Posts Tagged ‘fitger’s brewhouse’

2012 GABF Interview with Tim Nelson of Fitger’s Brewhouse

Tuesday, December 11th, 2012

Shortly after interviewing Dave Hoops in the Fitger’s booth at the GABF, I ran into the ebullient brewer again on the festival floor. This time he had Brewhouse co-owner Tim Nelson in tow. They confided that they had information to share about new doings at the Duluth brewpub. How could I pass up this opportunity?

The first bit of news was that Fitger’s had purchased an historic building in Canal Park. The plan is to renovate the old train depot and open a third “tied house” like Burrito Union and Tycoon’s Ale House, which the brewery already operates. This news has since been reported in other places.

The more exciting news is the possibility of a second Fitger’s brewery. The brewhouse has been in possession of a large warehouse building for a number of years. The plan is to eventually build a larger and more efficient brewery in the space to increase capacity. If you have ever been to the Fitger’s Brewhouse in Duluth, you know that the brewery is crammed into tiny spaces on multiple floors. Having followed Hoops through a brew day, I can tell you that it is not an efficient system.

A warning; toward the end of the interview there is some confusion about exactly which new operation is being discussed. I ask about a timeline for the new brewery. Nelson answers with a timeline for the Canal Park pub.

Four New Craft Beer Projects in the Twin Cities Metro

Wednesday, June 13th, 2012

The Minnesota beer scene continues its mighty growth surge. Yesterday was a big day for beer-world announcements – two very public and one that came to me late last night in an email.

612 Brew

I first wrote about the 612 Brew guys (and gal) in the Heavy Table two years ago (almost to the day). At the time they were working out of a garage just south of Uptown, brewing small batches and dreaming of big ones. They had done a few publicity events, leading me to wonder just exactly what they were. Were they homebrewers showing off their beer at very public gigs, or were they a production brewery that didn’t seem to have beer available anywhere but these shindigs? Turns out the homebrew side was closer to the truth, but they were in the process of getting licensed, so the TTB put a stop to those events.

Not much had been heard from 612 since, until yesterday. On 6/12 – get it, 612 – they announced that a lease had been secured, a brewery had been ordered, and things were moving forward to open a brewery in Nordeast. The building at the corner of Broadway and Central sits below street grade. It’s an old industrial building about to be redeveloped that the brewery’s press release says will feature “exposed brick and timber along with polished concrete floors, an outdoor patio and a rain garden, creating a perfect atmosphere for the brewery.” Indeed, renderings of the finishes space make it look very inviting. The team is working with local manufacturer Minnetonka Brewing and Equipment, to build a custom 15-barrel brewhouse designed to be architecturally compatible with the space.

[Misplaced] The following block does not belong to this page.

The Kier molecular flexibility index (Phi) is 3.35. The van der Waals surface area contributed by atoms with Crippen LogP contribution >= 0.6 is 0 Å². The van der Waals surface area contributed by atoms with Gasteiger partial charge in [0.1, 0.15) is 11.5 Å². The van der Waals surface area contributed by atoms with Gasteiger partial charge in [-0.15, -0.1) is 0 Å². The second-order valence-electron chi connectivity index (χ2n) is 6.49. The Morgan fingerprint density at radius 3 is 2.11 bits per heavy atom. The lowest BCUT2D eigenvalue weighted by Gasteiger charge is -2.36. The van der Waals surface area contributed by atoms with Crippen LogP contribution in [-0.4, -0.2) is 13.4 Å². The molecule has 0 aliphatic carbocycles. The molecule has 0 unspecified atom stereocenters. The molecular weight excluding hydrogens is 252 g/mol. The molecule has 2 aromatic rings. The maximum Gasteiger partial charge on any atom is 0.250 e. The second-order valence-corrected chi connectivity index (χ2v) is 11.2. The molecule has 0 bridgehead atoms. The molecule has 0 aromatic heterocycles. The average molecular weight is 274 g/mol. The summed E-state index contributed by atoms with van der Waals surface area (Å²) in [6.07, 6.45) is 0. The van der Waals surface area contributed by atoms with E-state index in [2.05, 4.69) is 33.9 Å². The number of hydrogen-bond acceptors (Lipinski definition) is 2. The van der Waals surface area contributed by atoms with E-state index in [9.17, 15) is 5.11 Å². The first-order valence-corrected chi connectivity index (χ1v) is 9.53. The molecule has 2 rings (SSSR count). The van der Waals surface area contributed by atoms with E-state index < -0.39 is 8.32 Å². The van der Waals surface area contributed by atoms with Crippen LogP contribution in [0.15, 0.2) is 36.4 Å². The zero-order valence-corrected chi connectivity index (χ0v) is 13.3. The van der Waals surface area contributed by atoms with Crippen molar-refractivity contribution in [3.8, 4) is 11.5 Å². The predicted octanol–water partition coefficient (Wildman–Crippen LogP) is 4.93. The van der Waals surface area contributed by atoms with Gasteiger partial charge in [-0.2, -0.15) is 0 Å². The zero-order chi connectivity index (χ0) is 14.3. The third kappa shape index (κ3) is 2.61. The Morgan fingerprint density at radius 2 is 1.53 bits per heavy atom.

612 is steering away from the big beers that have been all the rage in craft-brewing for the last several years. They plan to make lower alcohol session beers, starting with SIX, an American pale ale, and Rated R, a spicy and hoppy Rye IPA. Other brews are also in the plan including a German lager with ginger called Mary Ann (a Gilligan’s Island reference for those too young to remember). The plan is also to serve Indian street food in the taproom.

Fitger’s Brewhouse

The second big announcement came from up north. The Star Tribune reported that Fitger’s Brewhouse plans to open a new brewpub in downtown Minneapolis at 107 3rd Ave. N. They plan to open in late fall or early winter, but the brewery won’t be in place until sometime next spring or summer. In the meantime they will feature some made-in-Duluth Fitger’s brews along with guest taps from other Minnesota beer makers. The design may include outdoor seating and a possible rooftop beer garden. This is big news to many Twin Cities beer fans that currently have to trek the 150 miles to Duluth to enjoy some of the best beers in the state.